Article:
This is a book for use in private devotions with its main text, the Little Office of the Blessed Virgin or know as the Hours of the Virgin. The Book is modeled on the Divine Office and represents a shorter version of the devotions performed at the eight canonical hours.(Matins (2:30 a.m.), Laudes, Prime, Terce, Sext, None, Vespers(6:00 p.m.), Compline (9:00 p.m.) Only ecclesiastics originally read the text, known from the tenth century. It entered into more popular use by the end of the twelfth century, many times being annexed to a Psalter. The Psalter was the book more commonly used for private devotion before the emergence of the Book of Hours. The private recitation of the Little Office of the Virgin is an expression of the lay person's desire to imitate the prayer-life of the religious. Books of Hours were medieval best sellers and have survived in relatively high quantity. They are nearly always illuminated, in a manner commensurate with the patron's budget. They often contain a miniature or set of miniatures for each major textual division. Decorated letters as well as images can be found in Books of Hours.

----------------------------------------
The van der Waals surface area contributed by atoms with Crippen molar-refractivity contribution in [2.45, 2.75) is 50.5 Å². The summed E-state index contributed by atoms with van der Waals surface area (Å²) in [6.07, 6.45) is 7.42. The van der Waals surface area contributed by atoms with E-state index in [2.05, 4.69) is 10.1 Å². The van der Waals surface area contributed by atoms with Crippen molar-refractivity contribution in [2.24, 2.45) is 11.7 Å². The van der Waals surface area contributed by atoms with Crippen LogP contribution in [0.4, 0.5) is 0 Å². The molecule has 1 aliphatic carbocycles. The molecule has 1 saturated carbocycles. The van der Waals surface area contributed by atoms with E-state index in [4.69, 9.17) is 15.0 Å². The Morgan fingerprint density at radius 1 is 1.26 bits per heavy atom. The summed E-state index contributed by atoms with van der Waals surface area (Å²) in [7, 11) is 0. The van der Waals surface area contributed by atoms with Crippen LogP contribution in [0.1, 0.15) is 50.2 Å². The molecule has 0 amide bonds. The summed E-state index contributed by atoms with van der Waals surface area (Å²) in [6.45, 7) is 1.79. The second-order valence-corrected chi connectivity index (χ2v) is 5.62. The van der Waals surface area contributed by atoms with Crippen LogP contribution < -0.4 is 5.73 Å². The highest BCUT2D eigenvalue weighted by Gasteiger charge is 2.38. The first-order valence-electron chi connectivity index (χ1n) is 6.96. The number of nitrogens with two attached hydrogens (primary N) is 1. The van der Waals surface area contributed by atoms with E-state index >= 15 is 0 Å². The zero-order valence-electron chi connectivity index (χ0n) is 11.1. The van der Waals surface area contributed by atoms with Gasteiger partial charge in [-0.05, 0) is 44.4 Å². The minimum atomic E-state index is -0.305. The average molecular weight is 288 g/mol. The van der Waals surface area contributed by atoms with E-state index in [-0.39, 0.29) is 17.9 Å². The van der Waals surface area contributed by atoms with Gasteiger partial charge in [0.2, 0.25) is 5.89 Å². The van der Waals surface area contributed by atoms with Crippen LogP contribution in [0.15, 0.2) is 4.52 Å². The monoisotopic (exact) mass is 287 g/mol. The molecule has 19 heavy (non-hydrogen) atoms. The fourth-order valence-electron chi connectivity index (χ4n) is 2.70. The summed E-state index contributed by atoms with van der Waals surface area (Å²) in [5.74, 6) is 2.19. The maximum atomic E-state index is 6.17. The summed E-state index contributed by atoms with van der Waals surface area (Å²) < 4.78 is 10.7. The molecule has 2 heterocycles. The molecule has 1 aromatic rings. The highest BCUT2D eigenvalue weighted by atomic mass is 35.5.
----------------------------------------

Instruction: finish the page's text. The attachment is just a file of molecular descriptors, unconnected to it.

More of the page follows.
Border: Illuminated Manuscripts, The Shuster Gallery

Continous foliate and floral design in the margins around the text (type of borders: panel border, bar border, border extensions).

Border extension: Illuminated Manuscripts, The Shuster Gallery

The part of an illuminated initial that extends into the border and often contains figures, grotesques and sometimes narrative scenes.

Breviary: Understanding Illuminated Manuscripts A Guide to Technical Terms, Michelle P. Brown

A service book containing the texts necessary for the celebration of the Divine Office. A breviary is often adorned with decoration or historiated initials and more luxurious copies may contain miniatures depicting bible scenes or the performance of the office. The breviary's contents were divided into temporal, sanctorale and Common of Saints. All members of monastic orders and the clergy in major orders are committed to the daily recitation of the breviary.

Calander

A list of the major feast days of the Church, including the saints venerated on the different days of the year. A Book of Hours almost always opens with a calander of the Church year, listing the Saint's days for each month and headed with an illuminated "KL" at the top of each page. The ordinary saint's day are usually written in black ink and rhe special feasts are in red ink. Per Christopher de Hamel's Book A History of Illuminated Manuscripts this is the origin of the term 'red letter day'.

Decretals: Understanding Illuminated Manuscripts A Guide to Technical Terms, Michelle P. Brown